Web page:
Chicago, July 20. Acquitted by a Jury
of the charge of killing her husband,
Mrs. Rene H. Morrow is in seclusion at
the home of church friends. When the
verdict was brought In Mra. Morrow
threw her arms about the neck of her
attorney with a cry of joy," and than
wept violently, sobbing her thanks to
Judge, Jury and friends. She was led
from the courtroom by fellow club
women. The frozen body of Charles B. Mor
row, an Inventor, was found on b
back porch of his Chicago home Decem
ber 28, 1911, with a bullet in his heaJ
and another bullet 'in his heart. Mrs.
Morrow was arrested while search was
made for an automobile salesman, said
to have been the "star boarder" In the
Morrow home. Morrow was said to
have found his wife and the salesman
In a compromising position the day be
fore the tragedy.
Cuthbert D. Potts, a friend of the
deal .man, . told., the rolice that Mor
row's domestic life was very unhappy;
that Mrs. Morrow forced her husband to
uleep in a disused kitchen ami that a
short time before the tragedy she had
secured the doeil of the house, chasing
Morrow out of the house with a butcher
knife when he demanded the return of
the deed. Morrow had lOBt his fortune
and gone through bankruptcy, after
which Attorney Potts averred there was
no more peace In his household for Mor
row. Mrs. Morrow was released on 40,000
ball, but was later surrendered by her
bondsmen. Then the Chicago club
women came to her rescue and did all in
their power for her aid. Mrs. Morrow
denied the murder and declared her
husband was a suicide. She Is known
as a writer and poet, ell of her produc
tions having a religious turn.
f Special ' to The Journal.)
Ashland, Or., July 20. Guy C. Dun
bar of this city, an engineer, employed
by the Southern Pacific company, is
dead as the result of a wreck in the vi
cinity of Dorris. on the line from Weed,
Cel., to Klamath Falls. The locomotive
turned over. Fireman Selby escaped
without injury. It Is stated here to
day that burial will take place at Sacra
mento, under the direction of the Broth
erhood of Locomotive Engineers.
(UnlU-d Prcm Lpuwd Wlr
London, July 20. The suffragettes
are today Joining in the campaign
against the new national health Insur
ance law. A resolution adopted by the
Women's Freedom league provides that
the "Insurance act be resisted to the ut
most, and that the general secretary be
instructed to make it known that the
Women's Freedom league intends to re
sist the act because women, as women,
have .not been consulted in the matter,
and representatives of women have not
passed: upon the measure.'" .wUl- reiua.X.- glvetk
government any Information regarding
its employes, nof pay uiy contributions
to the Insurance fund on their behalf.
Individual members are expected to
make slmllar.refusal, even If threatened
with arrest and prosecution,
v. -. . fr :,:,.v:;r:.,-;. : "' .
- i n i , . .mv.
Sofia, Jirty 20. Three infantry regi
ments have been called out to combat
an Invasion of graHshoppers which Is
devastating immense tractg of fanning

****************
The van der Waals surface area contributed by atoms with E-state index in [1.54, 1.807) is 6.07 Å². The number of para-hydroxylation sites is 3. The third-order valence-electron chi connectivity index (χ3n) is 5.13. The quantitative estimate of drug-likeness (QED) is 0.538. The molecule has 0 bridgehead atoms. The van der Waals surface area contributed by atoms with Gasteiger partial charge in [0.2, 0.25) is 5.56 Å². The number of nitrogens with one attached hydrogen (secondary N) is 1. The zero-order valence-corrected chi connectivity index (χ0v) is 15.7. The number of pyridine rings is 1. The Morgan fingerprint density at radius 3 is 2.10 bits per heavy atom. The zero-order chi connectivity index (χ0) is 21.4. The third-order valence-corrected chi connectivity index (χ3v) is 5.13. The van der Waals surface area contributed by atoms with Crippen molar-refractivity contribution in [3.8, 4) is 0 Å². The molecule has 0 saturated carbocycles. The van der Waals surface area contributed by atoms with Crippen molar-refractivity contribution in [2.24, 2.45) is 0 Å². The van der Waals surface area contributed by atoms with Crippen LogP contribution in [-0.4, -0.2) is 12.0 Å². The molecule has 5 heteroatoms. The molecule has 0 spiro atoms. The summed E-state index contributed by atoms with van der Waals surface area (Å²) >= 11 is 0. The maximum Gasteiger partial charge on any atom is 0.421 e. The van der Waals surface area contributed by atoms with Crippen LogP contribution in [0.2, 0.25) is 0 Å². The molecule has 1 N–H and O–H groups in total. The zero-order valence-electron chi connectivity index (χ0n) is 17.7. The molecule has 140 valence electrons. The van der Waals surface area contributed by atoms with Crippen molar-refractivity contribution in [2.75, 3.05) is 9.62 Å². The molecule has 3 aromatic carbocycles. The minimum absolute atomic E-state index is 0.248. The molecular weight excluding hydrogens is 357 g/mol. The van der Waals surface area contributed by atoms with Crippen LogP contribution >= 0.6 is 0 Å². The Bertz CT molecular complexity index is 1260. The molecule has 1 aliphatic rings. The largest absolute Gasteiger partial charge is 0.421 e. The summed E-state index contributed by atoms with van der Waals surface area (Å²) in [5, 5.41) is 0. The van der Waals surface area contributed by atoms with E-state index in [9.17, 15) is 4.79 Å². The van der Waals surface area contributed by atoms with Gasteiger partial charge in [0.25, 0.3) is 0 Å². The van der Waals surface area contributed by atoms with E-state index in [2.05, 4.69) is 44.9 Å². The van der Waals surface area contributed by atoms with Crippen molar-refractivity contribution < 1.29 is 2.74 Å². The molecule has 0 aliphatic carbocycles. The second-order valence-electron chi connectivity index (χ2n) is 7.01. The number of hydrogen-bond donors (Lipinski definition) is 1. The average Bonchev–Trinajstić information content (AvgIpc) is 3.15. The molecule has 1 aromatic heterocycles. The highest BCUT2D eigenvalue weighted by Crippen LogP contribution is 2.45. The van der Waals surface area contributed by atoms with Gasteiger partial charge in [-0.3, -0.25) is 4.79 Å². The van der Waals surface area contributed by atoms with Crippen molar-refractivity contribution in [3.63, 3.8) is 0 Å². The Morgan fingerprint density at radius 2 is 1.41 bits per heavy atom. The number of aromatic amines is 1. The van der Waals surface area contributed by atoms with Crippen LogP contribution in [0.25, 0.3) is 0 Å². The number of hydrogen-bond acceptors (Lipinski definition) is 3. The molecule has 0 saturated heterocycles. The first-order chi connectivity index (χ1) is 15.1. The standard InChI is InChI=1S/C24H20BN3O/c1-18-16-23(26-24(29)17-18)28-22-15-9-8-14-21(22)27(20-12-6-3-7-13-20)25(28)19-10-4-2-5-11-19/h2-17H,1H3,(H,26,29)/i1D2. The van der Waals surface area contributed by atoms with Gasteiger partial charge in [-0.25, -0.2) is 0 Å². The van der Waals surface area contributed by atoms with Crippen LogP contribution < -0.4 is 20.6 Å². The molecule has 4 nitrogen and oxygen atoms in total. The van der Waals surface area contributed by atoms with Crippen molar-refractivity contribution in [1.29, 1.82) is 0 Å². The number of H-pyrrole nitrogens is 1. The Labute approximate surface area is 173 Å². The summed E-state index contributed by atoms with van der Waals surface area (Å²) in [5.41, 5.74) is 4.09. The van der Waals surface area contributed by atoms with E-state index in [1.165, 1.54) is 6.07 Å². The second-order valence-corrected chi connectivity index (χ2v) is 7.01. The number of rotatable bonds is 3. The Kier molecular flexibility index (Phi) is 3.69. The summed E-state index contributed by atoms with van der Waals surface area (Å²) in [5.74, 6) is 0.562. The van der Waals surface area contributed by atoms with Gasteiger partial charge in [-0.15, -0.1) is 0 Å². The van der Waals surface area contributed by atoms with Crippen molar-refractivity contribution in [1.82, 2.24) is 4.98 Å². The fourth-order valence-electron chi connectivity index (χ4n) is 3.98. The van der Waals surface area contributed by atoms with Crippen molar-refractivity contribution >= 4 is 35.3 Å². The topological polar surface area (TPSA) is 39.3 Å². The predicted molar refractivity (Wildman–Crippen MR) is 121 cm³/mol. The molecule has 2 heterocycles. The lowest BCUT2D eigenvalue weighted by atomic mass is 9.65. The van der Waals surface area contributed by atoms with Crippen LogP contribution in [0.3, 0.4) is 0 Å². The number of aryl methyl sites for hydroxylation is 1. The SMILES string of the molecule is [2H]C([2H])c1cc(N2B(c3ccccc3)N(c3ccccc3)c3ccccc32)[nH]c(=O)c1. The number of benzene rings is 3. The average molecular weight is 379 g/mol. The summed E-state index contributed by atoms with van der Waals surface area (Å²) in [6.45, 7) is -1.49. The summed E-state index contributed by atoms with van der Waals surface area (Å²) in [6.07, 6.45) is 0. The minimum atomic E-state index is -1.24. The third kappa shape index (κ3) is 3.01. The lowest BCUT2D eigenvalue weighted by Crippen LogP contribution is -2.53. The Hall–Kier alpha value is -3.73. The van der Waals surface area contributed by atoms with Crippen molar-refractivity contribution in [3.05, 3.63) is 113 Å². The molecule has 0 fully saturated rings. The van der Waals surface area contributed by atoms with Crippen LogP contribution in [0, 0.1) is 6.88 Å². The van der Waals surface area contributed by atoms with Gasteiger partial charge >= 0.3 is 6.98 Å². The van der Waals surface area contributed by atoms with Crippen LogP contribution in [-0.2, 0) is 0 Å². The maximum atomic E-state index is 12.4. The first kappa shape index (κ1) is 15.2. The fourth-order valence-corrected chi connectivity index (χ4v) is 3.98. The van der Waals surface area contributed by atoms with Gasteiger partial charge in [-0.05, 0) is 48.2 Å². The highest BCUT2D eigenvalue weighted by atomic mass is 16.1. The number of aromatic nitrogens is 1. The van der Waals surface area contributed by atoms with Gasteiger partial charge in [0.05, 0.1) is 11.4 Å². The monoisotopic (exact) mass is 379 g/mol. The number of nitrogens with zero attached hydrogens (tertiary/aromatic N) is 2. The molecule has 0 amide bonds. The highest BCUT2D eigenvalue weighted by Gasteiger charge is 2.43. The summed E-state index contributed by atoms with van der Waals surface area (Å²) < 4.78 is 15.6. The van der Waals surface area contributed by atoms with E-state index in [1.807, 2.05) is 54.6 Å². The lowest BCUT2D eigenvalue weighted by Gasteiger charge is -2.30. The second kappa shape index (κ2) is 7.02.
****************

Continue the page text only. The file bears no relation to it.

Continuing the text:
land along the Danube. With the as
sistance of the peasantry the soldiers
are building huge bonfires and thus far
they have succeeded In clearing several
districts from the pest.
Gain Over 1911 Is More Than
7,000,000; Of the Three
States, Oregon Is Showing
the Greatest Gairir
Light Land Yields In Oregon
. and Washington Mean
Banner Year.
State. Bushels.
Oreon 24.BOO.OOO
Washington ; . ... 8 8,200,000
Idaho .T 11,300,000
Total Northwest,- 1912... 74,000.000
Total Northwest, 1911 6,750,ooo
Gain. 1812
By Hyman II. Cohen.
Oregon U1 finish the 191t grain Sea
son with the top showing of the United
States as regards both condition and
average yield per acre.
While the entire Pacific Northwest
has unususlly favorable grain crop pros
pects this season, it is the Oregon fields
that capture all the prises. Its condi
tion of crop, continuing better than 102
per cent right to the end of the season,
has created unusually favorable men
tion throughout the country. Its quality
will be No. 1 for each of the cereals.
Both Idaho and WashlngK-n too, have
most excellent cereal cnjpt this- season,
The showing by the Oregon field, how
ever, being something extraordinary,
comeg from a combination of climatic
conditions, soil conditions and general
good farming. During the real growing
season better weather could -not have
been made to order.
Washington -Crowds 40,000,000.
About 74,000,000 bushels of wheat was
produced by 4h fields of the Paoifie
Northwest during the current season.
Washington retains the lead so far as
aggregate Is concerned. The wheat crop
in Washington this season is approxi
mately 38,200,000 .bushels, an Increase of
about l,20fy000 bushels over a year apo.
Oregon this season has 24.500.000 bueh-
Cpntinned on Page Fitted.)
fTTnlted 'Tress tttS WIre.J
Guadalajara, Mex., July 20. Panic
stricken as a result of the most terrific
earthquake fhocks which this city has
felt since the temblors bean several
months ago, fully 6000 persons have left
Guadalajara today. In the last dis
turbance, nearly every building in tae
city was damaged and one whole street
was destroyed. There were 23 shocks
during the day. No loss of life was reported.
- - . rT '
Three thousand Strong, They
Will Try to Keep Back-2500
Invaders Who Are Now at